NE Scotland, Orkney & Shetland

Malcolm Webster case: Victim brother hopeful on grave

Claire Morris and Malcolm Webster
Image caption A jury ruled Claire Morris was murdered by Malcolm Webster

The brother of a woman murdered by her husband hopes soon to resolve his bid to take ownership of her grave.

Malcolm Webster, 52, of Surrey, was jailed for a minimum of 30 years earlier this month for murdering Claire Morris in Aberdeenshire in 1994.

Ms Morris' brother Peter wants to replace her headstone in Tarves, which still bears her married name and refers to a "dear wife".

Aberdeenshire Council said it would try to find a resolution.

Law students representing Mr Morris have met with council officials, and Mr Morris told BBC Scotland: "They presented to the council a way the law should find in my favour.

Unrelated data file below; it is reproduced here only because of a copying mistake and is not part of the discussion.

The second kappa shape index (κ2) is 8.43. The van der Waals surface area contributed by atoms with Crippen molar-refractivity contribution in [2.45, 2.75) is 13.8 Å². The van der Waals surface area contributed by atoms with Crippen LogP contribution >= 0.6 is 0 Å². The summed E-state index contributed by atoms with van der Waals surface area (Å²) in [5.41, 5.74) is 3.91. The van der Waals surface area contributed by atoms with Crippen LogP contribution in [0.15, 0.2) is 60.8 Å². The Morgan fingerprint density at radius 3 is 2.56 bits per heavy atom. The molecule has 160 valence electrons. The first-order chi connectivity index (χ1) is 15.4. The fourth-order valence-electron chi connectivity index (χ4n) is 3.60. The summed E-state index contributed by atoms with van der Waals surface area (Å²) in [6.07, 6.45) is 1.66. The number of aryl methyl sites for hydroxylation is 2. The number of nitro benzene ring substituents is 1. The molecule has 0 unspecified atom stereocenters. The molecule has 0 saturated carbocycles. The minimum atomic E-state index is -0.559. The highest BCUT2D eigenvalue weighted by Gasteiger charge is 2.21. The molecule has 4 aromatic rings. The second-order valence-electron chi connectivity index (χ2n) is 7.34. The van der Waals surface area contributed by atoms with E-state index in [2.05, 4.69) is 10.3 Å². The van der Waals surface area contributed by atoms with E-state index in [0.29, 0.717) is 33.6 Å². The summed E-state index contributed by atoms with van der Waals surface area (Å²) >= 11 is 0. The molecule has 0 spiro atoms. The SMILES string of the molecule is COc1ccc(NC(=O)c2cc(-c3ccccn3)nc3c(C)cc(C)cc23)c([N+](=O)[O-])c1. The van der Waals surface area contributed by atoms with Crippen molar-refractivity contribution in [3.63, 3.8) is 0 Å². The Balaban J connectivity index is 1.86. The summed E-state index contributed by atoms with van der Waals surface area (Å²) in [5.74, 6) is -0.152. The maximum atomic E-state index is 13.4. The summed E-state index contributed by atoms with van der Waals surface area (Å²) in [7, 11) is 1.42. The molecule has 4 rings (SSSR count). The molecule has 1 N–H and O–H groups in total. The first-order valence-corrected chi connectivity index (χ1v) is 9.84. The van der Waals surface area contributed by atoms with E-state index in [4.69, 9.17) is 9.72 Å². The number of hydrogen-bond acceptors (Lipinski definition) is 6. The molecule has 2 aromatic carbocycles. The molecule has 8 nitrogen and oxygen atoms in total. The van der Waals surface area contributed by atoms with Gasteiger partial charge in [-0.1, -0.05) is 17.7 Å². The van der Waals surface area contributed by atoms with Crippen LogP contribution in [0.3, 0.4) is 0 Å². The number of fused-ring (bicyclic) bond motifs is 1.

"It's my hope that the council will agree with that and I will legally become the lair holder."

Former nurse Webster was found guilty last month of murdering 32-year-old Ms Morris in a staged car crash in 1994.

The fatal crash was originally treated as an accident. Webster said he had swerved to avoid a motorcyclist.

However, the crash was later reinvestigated, after concerns were raised in the wake of a second crash, in New Zealand in 1999.

New tests showed Ms Morris - originally from Upchurch in Kent - had traces of drugs in her system.

He was also convicted of trying to murder his second wife, Felicity Drumm, in Auckland.

Appealing conviction

Webster was found guilty after a long-running trial at the High Court in Glasgow.

Webster was also found guilty of intending to bigamously marry another woman, Simone Banarjee, from Oban, Argyll, to gain access to her estate, while pretending he had leukaemia.

The crimes were committed as part of a plot to claim almost £1m in life assurance money.

BBC Scotland later revealed Webster was set to appeal.

Police are also investigating concerns over the deaths of three children at a hospital in Abu Dhabi where Webster worked in the 1980s.

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